PESHAWAR: The Peshawar High Court on Monday issued notices to the provincial government, Peshawar’s deputy commissioner and capital city police officer seeking their written replies to a petition against the frequent blocking of the Khyber Road near the Khyber Pakhtunkhwa Assembly building by protesters.
A bench consisting of Justice Syed M Attique Shah and Justice Syed Arshad Ali admitted to regular hearing a pro bono petition filed by senior journalist Mohammad Jamshed Baghwan for the court’s directives for the respondents, including the provincial government,to allot a suitable place or ground for the holding of rallies by political parties, associations, unions and other groups without disrupting the people’s right to free road movement.
After preliminary hearing, it issued notices to the government, DC and CCPO asking them to separately respond to the petition.
Petitioner seeks specific place in Peshawar for rallies
The petitioner requested the court to restrain the district administration of Peshawar from granting the no objection certificate (NOC) to any political party, associations and organisations to block roads or hold rallies that result in the disruption of free public movement.
He also sought the court’s orders to declare that the holding of any rally or protest on roads in front of the provincial assembly building is illegal and representatives of the protesters should be allowed to submit their protest note or charter of demand to the government’s representatives without disrupting the flow of traffic on the roads.
The petitioner also requested the court to direct the police to use ‘reasonable restraint’ against protesters when necessary to ensure free flow of traffic on that road.
Lawyer Ali Gohar Durrani appeared for the petitioner and contended that under Article 15 of the Constitution, the right to freedom of the people’s movement couldn’t be brought to an end with the protest of a handful of the people, who block the road near the provincial assembly, creating chaos for patients, elderly, children and woman.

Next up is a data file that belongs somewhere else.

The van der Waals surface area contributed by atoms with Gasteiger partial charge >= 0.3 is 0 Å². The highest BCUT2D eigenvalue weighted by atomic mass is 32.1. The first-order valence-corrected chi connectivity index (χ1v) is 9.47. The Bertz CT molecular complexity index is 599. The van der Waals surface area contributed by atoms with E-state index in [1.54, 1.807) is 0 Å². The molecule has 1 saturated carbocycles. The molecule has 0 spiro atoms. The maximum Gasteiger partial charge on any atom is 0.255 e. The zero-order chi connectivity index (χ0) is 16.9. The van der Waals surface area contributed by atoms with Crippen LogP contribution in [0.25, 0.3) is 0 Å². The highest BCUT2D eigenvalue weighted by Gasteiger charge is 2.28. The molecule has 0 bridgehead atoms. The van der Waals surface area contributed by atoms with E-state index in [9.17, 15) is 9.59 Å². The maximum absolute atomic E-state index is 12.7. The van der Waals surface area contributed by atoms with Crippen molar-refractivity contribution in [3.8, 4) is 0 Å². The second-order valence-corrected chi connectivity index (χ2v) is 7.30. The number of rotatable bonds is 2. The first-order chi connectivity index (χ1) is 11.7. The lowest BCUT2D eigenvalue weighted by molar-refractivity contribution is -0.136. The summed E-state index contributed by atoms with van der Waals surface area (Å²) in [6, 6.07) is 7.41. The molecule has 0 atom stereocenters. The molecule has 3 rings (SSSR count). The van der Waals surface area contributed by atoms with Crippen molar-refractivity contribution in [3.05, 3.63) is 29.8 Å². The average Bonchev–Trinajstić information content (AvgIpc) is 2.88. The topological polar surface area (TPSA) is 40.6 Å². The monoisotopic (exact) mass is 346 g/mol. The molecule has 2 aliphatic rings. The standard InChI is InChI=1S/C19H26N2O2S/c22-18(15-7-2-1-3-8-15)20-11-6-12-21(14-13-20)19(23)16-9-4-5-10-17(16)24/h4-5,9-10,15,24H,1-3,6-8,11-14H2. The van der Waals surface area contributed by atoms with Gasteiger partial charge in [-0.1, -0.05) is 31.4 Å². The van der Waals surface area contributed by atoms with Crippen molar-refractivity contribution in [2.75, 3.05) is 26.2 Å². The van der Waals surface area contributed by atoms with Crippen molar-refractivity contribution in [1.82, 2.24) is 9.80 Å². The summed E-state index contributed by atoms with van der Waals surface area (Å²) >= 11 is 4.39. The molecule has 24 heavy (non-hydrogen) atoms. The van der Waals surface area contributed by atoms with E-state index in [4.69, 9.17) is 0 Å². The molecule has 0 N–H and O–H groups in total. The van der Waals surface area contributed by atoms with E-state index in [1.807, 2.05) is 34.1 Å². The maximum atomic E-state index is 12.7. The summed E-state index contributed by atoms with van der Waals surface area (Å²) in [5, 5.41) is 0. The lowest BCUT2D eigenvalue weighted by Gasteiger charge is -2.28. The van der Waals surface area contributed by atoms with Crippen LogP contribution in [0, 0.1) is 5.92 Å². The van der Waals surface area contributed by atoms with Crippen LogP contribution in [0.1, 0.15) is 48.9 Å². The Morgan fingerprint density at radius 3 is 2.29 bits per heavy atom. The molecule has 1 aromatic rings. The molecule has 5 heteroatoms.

He contended that the GT Road served as the main artery of Peshawar, whereas Suri Pul on the GT Road was a critical junction linking it to Khyber Road, Bacha Khan Chowk, Jail Road, and Peshawar city.
Mr Durrani said the area outside the provincial assembly on Khyber Road was frequently ‘misused’ and often attracted street protesters caused massive traffic jams.
He contended that the protest rallies on that key artery not only caused hardship for the commuters and patients travelling in ambulances but also resulted in increased pressure on feeding roads in the old city of Peshawar and thus, paralysing the entire city.
The lawyer added that the situation had become the order of the day.
He contended that over the past many years it had often been seen that two dozen protesters block the Suri Pul for hours but the police, instead of clearing the road to ensure smooth flow of traffic, watched rallies as bystanders that questioned the existence of law and order.
Mr Durrani referred to several judgments of the superior courts of Pakistan, India and United Kingdom in support of his contentions. He pointed out that right of a person to use roads had been judicially recognised as a fundamental right by the Supreme Court in 2005.
Published in Dawn, September 7th, 2021